I’m a sucker for a good explanation. A well-timed, well-crafted explanation can spark brilliant ideas, lead you down a new career track, or help you solve a gargantuan problem.
Bad explanations are real trouble. A bad explanation at the wrong moment can block a train of thought, steer a promising project off course or shut your mind off from a subject forever.
To me, a “good explanation” is a clear, satisfying and true presentation of what makes something — a concept, a principle, a machine, a process — the way it is. For example, a good explanation can be an illustration of how the pieces in a machine work together, a primer on tricky scientific principles, or an essay arguing a psychological theory. It doesn’t have to be comprehensive in detail. For most subjects, that’s not feasible. It just needs to paint a complete picture.
When you explain something well, you understand what your audience already knows and pick your definitions, examples, analogies and illustrations carefully to build on that. You employ just-in-time delivery of information. You add a new fact only when your audience already knows enough to put it in context. Most of all, you establish a foundation of understanding.
This foundation is why good explanations are so wonderful and crucial to me. I’m terrible at holding onto facts until I have a foundation to build on. Technical jargon evaporates into the air if I don’t understand the guts of a machine. Numbers mean nothing to me until I see how they fall on a larger scale. If you want to see me really stupefied, try explaining the rules of a card game without giving me the ultimate objective first. It all sounds like Peanuts parents to me. I’m an extreme case — my blockage of out-of-context information verges on learning disability — but I think this quality is generally true of anybody. Even an imperfect model of how something works makes it much easier to gather more information.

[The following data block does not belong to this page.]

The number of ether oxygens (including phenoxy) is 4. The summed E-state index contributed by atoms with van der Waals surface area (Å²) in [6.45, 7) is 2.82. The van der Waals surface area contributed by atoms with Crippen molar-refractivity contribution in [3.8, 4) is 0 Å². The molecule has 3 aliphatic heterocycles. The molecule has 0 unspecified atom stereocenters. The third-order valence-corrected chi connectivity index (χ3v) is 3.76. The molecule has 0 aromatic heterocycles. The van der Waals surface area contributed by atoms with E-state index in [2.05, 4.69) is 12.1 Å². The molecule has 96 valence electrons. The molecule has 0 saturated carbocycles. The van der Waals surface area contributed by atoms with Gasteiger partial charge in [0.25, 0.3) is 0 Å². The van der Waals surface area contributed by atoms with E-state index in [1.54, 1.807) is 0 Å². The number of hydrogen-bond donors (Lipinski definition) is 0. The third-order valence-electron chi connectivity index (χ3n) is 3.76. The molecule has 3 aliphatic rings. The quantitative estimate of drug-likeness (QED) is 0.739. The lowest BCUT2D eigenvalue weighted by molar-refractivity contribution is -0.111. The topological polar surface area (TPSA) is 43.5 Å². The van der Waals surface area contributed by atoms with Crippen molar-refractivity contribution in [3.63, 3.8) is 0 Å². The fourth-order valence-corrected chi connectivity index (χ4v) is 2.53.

There are many, many things you just won’t get until somebody does a good job explaining them to you. So it’s no exaggeration to say that human progress (personal and species-wide) depends on good explanations. That’s why it troubles me how often people jump into relaying information without establishing a foundation of explanation at all. It’s common to see TV news anchors cheerily distribute facts without providing any sort of larger context. Business life is rotten with PowerPoints that rattle off figures and acronyms without making an argument for anything in particular. Many general interest technology sites bombard the reader with tricky terminology, but skimp on defining what it means.
One reason for this is that crafting a good explanation often means going against the grain. News stories are supposed to be short, because TV watchers and newspaper readers supposedly have no attention span. Business jerks agree that business means getting down to the bottom line and sounding important. And of course only noobs need to stop for definitions. Taking the time to lay out a good explanation means asking for deeper attention from your audience and acknowledging that not everybody knows everything already. It’s rarer than it should be, so we should sing its praises when we see it.
Hence, Explainist.com, a celebration of explanation. Full credit to Explainist co-founder Dave for the brilliant name. Here we go.